“Student managers are a huge part of college basketball and don’t get nearly the recognition they deserve,” said Charleston men’s basketball senior walk-on Erik Goldbach.
Goldbach spent his first three seasons on campus as a student manager, working on the court and behind the scenes to keep players and coaches happy.
“People really don’t realize how much work has to be done,” Goldbach said.
Critical cogs in the Cougar basketball machine, the unheralded student managers’ responsibilities in games and practices range from charting statistics, to helping with drills and rebounding and even running the scout team defense. Outside the gym, student managers help with packing, laundry and finding food accommodations on road trips.
Though this may sound like grunt work, these jobs are not for everyone. Many managers, like Goldbach, have opportunities to play full careers at Division II or III basketball programs.
At Lancaster Catholic High School in Pennsylvania, Goldbach lettered three years in basketball. Earning a spot as a starter in his upperclassmen seasons, Goldbach led the team in points, assists and three pointers.
“I wanted to play Division I,” Goldbach said. “That was the goal. That was the dream. So I didn’t want to just go somewhere else and play, because it just wasn’t for me. I didn’t want to choose a school that I wasn’t comfortable with.”
Goldbach said it was unclear when there would be an opportunity to walk-on when first conversing with former Charleston head coach Doug Wojcik. Yet despite this uncertainty and a coaching change following his freshman season, Goldbach remained confident in the program.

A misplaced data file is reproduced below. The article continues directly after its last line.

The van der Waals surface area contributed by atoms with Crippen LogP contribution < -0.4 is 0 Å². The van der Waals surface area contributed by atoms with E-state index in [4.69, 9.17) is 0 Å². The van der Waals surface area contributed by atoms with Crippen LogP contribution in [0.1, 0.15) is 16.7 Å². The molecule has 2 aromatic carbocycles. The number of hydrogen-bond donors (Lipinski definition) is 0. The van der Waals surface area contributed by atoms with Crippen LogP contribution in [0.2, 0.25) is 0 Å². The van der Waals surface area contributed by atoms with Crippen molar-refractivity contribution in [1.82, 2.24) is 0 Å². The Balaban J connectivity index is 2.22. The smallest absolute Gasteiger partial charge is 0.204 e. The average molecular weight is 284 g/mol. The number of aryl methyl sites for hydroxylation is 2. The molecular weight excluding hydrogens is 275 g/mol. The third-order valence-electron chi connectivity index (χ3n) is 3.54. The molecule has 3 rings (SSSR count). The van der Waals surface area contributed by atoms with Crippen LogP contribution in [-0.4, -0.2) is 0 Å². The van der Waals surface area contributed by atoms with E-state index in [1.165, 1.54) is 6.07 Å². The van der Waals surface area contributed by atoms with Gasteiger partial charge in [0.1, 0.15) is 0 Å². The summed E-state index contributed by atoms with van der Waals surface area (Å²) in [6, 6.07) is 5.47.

Hard work pays off
In August, with the beginning of the school year approaching, Goldbach got called into head coach Earl Grant’s office for a one-on-one conversation. After discussing a variety of personal topics, Grant concluded, “So you know you’re on the team now.”
“It was definitely an emotional moment for me, one I’ll always remember,” Goldbach said.
In games, Goldbach is readily recognizable as the player with the most expressive reactions on the bench.
“When I’m in the moment I just do random stuff,” Goldbach said. “I get so passionate about it that it just overtakes me and then I’m just ‘in.’ I don’t know what I’m doing in the moment but I look back and I’m like damn, I really just did that.”
In his first official opportunity to play for the maroon and gold, a preseason victory over Allen University (118-67, Nov. 4), Goldbach made his first shot attempt, draining a three-pointer in front of the Charleston faithful.
“I think the best reaction was from my teammates,” Goldbach said. “When I looked back at it I saw the bench reaction and that was kind of the coolest part. To see everyone more excited for me than I was even for myself.”
Despite this momentous occasion, the Philadelphia native’s best moment was suiting up to play Villanova at The Pavilion.
“That was a dream come true. My uncle is actually a graduate of St. Joe’s, so I used to go to the St. Joe’s-Villanova games,” Goldbach said. “Growing up, Villanova was a great team all the time so I always wanted to play there or play against them. To be able to run out of the tunnel at Villanova, when they are the No. 1 team in the country, was pretty cool.”
As Goldbach continues to check off life-long aspirations this season, the team’s end goal remains clear.
“Win,” Goldbach said. “Win the conference, win the CAA Tournament and then make some noise.”
Charleston has done a lot of winning of late, with the only loss on the conference season coming at the hands of the CAA defending champions, UNC Wilmington (65-59, Jan. 19). The Cougars (16-5, 7-1), sitting at second place in the CAA standings behind UNCW, prepare for a three game road trip to Towson (Jan. 26, 7 p.m.), Drexel (Jan. 28, 2 p.m.) and UNCW (Feb. 2, 7 p.m.).